Science journalists to discuss why storytelling matters for science
Liz Neely and Ed Yong will discuss “Why Storytelling Matters for Science” on Monday, Sept. 23 at 4:30 p.m. in the Yale Science Building auditorium, 260 Whitney Ave. The event, which is free and open to the public, is cosponsored by the Poynter Fellowship in Journalism and the Department of Molecular Biophysics and Biochemistry, the Yale Microbial Sciences Institute, and The Franke Program in Science and the Humanities.
Neely is the executive director of The Story Collider, a nonprofit organization that shares personal stories about science through live shows and a weekly podcast. She specializes in environmental science, journalism, and social media. Prior to her work with The Story Collider, she served as the assistant director of Science Outreach at COMPASS, a nonprofit organization that helps scientists share their stories with the public through journalism and social media to allow their scientific work to reach wider audiences.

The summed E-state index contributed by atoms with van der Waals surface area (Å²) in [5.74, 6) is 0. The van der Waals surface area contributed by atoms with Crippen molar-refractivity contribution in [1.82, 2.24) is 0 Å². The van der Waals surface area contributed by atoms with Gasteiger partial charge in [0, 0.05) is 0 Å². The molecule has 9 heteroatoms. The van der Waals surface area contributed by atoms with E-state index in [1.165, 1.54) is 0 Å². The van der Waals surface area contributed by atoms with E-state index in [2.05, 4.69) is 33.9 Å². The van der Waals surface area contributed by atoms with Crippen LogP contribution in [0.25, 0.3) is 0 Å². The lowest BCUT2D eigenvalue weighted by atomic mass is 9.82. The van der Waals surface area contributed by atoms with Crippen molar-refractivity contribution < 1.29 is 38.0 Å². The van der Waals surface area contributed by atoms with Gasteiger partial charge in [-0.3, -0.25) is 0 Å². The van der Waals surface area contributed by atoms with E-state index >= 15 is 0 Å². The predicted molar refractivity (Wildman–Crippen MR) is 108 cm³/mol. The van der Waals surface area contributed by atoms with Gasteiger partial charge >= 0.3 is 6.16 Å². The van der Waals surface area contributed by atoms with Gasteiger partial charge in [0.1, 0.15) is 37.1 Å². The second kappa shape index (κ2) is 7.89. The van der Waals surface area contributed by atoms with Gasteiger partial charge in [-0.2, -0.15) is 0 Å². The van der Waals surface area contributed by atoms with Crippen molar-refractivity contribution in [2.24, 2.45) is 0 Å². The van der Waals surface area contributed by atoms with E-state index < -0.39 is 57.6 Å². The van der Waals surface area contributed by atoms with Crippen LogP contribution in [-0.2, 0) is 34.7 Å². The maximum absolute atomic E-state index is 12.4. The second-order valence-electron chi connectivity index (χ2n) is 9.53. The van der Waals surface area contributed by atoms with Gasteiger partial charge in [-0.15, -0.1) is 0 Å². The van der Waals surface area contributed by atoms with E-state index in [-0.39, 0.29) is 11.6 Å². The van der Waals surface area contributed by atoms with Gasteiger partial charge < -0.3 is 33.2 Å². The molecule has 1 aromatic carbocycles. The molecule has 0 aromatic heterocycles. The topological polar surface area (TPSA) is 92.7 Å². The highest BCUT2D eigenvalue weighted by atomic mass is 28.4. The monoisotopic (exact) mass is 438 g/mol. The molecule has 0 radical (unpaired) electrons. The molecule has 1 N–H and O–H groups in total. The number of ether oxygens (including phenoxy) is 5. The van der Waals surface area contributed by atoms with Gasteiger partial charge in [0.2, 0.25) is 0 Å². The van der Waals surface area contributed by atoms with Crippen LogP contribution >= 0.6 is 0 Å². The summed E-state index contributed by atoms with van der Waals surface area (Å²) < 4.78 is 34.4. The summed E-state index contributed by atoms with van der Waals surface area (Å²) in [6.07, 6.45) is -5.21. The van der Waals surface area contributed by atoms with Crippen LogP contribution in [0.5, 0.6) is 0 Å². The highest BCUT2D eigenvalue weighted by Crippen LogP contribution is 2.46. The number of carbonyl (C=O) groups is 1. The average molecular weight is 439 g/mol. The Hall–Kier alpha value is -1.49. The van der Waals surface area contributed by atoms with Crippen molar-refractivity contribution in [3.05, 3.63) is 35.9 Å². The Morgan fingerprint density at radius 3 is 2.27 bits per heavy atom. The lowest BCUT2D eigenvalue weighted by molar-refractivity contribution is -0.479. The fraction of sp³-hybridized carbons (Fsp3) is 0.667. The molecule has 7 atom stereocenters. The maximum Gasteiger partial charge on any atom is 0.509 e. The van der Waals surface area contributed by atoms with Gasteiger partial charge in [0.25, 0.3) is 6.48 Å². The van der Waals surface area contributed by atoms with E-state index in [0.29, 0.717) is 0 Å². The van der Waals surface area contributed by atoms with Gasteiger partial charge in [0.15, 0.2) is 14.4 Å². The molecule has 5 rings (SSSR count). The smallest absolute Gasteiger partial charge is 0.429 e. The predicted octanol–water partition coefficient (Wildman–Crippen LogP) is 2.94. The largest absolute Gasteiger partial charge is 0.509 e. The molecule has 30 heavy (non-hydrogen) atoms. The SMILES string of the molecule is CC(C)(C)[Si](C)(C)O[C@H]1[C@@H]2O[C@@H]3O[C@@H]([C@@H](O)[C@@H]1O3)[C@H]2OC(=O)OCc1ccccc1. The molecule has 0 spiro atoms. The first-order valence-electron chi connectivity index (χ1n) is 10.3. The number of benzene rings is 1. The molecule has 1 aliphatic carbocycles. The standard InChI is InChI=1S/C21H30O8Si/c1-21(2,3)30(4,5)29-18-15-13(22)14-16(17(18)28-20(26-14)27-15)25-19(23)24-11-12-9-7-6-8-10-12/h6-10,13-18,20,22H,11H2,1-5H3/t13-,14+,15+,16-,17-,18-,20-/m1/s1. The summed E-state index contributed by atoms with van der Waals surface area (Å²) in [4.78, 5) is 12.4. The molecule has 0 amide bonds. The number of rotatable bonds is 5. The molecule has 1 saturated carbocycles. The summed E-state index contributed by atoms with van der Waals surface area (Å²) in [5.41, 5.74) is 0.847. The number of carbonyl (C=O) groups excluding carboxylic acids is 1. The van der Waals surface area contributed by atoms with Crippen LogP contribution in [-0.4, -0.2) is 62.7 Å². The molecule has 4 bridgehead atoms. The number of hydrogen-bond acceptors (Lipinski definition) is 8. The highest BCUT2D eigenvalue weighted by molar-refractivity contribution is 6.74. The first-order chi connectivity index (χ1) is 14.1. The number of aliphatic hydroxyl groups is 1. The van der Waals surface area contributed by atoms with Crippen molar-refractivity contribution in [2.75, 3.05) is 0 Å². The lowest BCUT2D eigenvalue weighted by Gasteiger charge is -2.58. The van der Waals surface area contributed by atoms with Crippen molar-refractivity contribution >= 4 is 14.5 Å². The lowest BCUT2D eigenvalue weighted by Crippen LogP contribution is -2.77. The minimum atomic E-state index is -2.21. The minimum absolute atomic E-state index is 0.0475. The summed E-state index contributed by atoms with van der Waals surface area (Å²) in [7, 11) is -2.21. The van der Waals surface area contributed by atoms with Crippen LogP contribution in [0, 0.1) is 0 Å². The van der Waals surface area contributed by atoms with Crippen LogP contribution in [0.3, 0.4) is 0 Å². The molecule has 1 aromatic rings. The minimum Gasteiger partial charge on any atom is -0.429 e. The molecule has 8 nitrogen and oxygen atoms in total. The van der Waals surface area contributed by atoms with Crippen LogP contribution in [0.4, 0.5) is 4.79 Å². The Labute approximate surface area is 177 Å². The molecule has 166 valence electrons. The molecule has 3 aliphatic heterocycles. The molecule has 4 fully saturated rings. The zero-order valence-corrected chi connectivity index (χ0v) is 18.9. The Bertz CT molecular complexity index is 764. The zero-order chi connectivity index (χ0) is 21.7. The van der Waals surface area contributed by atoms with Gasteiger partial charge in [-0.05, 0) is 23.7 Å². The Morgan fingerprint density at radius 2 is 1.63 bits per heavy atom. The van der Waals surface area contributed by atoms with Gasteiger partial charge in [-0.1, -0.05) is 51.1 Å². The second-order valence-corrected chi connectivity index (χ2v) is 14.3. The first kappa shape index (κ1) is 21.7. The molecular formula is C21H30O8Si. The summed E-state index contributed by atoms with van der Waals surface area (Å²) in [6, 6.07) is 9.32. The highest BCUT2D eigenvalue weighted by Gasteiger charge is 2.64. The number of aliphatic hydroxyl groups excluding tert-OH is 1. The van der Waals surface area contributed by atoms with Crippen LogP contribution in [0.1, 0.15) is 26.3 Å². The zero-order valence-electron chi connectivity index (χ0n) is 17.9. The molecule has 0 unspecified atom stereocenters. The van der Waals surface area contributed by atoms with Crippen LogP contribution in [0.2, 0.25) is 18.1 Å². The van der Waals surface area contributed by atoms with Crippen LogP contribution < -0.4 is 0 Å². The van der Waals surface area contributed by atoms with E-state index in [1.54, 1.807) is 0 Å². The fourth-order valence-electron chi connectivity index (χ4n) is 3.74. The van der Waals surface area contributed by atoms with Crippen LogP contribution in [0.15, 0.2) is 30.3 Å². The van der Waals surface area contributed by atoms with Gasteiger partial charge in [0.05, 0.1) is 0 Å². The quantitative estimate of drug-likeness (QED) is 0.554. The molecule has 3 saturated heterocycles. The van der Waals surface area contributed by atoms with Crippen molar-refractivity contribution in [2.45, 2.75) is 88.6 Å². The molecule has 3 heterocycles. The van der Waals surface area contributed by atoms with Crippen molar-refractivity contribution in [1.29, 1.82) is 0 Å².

Yong is a Washington, D.C.-based science journalist for The Atlantic. His work has also been featured in National Geographic, the New Yorker, Wired, and many other publications. He is the recipient of the Michael E. DeBakey Journalism Award for his biomedical reporting in 2016. He is also the author of the award-winning blog “Not Exactly Rocket Science,” published by National Geographic. His first book, “I Contain Multitudes,” was a New York Times bestseller.
The Poynter Fellowship in Journalism was established by Nelson Poynter, who received his master’s degree in 1927 from Yale. The fellowship brings to campus distinguished reporters, editors and others who have made important contributions to the media. Among recent Poynter fellows are Jim VadeHei, Louisa Lim, and Emily Esfahani Smith.